Alexithymia is not related to severity of night eating behavior: A useful distinction from other eating disorders

Piergiuseppe Vinai, Federica Provini, Elena Antelmi, Marco Marcatelli, Silvia Cardetti, Luisa Vinai, Paolo Vinai, Cecilia Bruno, Maurizio Speciale, Kelly C. Allison

Research output: Contribution to journalArticlepeer-review


Objective: Patients affected by Night Eating Syndrome (NES) complain of insomnia, mood, anxiety and overeating, which have all been linked to difficulties in dealing with emotions, but no research has examined the levels of alexithymia among NES patients. We compared the levels of alexithymia among samples of: NES patients, insomniac patients who do not eat at night, and a control group. Method: The study included 153 participants: 34 with NES, 47 with insomnia, and 72 in the control group. Half of the NES group was recruited in a weight and eating disorders center in Philadelphia and the other in a sleep disorders center in Bologna, Italy. Alexithymia was evaluated through the Toronto Alexithymia Scale (TAS). Results: All groups scored in the normal range of the TAS. There was no relationship between alexithymia and the severity of NES. The insomnia participants reported the highest levels of alexithymia and NES patients the lowest. All NES patients' scores were under the clinical cut-off for alexithymia. Discussion: These data differ from the high levels of alexithymia reported by the literature among patients affected by Binge Eating Disorder (BED), suggesting that abnormal diurnal and nocturnal eating patterns, even though they may share several symptoms, are distinct syndromes having different psychopathological pathways.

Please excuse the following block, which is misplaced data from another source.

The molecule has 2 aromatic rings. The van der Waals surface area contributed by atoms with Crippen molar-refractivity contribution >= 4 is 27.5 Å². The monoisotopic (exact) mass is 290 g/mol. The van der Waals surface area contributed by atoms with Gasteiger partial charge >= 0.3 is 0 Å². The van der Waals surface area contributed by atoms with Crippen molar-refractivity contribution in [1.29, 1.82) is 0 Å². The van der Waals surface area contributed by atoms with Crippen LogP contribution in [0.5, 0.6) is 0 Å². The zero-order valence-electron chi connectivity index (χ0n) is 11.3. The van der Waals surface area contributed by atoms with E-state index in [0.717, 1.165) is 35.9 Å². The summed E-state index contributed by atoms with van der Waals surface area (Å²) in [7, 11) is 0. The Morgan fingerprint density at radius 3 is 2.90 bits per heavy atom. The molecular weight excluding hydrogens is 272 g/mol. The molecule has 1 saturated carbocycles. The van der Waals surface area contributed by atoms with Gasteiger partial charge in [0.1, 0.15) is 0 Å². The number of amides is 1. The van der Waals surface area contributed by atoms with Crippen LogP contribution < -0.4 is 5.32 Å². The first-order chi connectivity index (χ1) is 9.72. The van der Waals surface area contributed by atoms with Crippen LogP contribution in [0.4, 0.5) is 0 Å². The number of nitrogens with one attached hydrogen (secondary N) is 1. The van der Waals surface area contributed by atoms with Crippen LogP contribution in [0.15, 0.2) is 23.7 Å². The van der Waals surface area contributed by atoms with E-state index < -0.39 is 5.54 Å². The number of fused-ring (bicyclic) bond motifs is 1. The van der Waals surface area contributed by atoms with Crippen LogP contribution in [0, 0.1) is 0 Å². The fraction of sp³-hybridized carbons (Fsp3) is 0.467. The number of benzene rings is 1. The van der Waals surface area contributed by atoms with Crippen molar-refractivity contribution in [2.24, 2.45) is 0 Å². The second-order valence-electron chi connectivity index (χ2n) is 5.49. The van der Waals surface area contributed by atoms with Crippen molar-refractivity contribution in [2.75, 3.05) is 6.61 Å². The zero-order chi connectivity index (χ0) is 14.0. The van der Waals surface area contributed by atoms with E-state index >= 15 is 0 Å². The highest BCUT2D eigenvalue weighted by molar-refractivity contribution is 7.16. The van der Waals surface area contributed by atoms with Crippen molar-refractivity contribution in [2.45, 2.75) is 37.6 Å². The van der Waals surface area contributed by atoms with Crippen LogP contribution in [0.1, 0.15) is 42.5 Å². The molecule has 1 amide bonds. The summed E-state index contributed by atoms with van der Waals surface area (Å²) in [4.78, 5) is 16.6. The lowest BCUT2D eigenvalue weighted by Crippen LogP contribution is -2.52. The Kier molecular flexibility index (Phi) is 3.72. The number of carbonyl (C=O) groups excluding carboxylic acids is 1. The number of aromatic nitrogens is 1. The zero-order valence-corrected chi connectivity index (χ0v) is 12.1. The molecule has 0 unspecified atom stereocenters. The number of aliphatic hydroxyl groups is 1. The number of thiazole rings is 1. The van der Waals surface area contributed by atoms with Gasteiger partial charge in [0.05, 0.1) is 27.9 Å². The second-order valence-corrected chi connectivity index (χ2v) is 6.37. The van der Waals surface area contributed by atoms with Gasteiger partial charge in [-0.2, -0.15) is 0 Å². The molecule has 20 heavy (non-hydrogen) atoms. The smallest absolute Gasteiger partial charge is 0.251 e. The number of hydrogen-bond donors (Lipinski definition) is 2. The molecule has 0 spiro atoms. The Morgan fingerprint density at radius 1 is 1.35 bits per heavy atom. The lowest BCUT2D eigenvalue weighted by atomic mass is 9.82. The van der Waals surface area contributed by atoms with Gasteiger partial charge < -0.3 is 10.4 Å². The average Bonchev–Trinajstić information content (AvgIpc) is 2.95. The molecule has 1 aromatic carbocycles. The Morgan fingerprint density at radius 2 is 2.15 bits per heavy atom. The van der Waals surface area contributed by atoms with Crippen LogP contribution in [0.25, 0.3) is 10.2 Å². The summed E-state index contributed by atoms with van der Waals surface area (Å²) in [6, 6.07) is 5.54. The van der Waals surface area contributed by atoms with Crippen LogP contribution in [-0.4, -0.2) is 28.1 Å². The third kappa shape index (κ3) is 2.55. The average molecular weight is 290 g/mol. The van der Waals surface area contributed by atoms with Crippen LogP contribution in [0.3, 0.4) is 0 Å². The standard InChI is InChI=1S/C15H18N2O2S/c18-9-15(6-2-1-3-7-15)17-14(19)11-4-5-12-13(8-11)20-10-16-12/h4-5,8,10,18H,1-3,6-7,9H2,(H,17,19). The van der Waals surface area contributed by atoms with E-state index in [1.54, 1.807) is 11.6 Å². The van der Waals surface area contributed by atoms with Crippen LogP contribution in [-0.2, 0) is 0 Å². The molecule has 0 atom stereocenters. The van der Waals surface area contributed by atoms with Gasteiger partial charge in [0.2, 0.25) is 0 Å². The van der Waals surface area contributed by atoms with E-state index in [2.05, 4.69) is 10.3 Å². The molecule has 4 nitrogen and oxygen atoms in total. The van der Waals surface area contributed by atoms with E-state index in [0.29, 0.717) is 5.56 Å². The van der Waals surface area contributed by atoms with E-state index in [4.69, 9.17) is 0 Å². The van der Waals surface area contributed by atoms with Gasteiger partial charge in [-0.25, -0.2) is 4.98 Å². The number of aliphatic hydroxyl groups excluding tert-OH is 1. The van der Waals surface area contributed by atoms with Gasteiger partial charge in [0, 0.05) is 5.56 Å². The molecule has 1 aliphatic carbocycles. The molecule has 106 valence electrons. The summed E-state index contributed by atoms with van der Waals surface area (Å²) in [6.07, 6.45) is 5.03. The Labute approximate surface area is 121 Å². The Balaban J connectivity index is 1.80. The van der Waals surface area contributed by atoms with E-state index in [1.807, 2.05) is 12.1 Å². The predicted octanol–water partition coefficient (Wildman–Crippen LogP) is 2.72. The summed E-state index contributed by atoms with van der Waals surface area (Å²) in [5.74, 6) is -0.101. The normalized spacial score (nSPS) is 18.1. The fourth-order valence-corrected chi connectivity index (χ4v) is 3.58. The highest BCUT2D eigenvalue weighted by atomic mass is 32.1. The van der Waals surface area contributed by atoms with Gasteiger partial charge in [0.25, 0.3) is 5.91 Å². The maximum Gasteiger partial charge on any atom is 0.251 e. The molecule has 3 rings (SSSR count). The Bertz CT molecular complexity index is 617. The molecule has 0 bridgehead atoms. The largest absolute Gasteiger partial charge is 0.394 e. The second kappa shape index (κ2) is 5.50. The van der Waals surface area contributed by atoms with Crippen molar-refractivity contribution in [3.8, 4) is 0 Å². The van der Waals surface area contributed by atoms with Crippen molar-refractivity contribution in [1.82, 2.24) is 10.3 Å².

Original languageEnglish
Pages (from-to)94-98
Number of pages5
JournalEating Behaviors
Publication statusPublished - Apr 1 2015


  • Alexithymia
  • Binge eating disorder
  • Insomnia
  • Night eating syndrome

ASJC Scopus subject areas

  • Psychiatry and Mental health
  • Clinical Psychology
  • Medicine(all)


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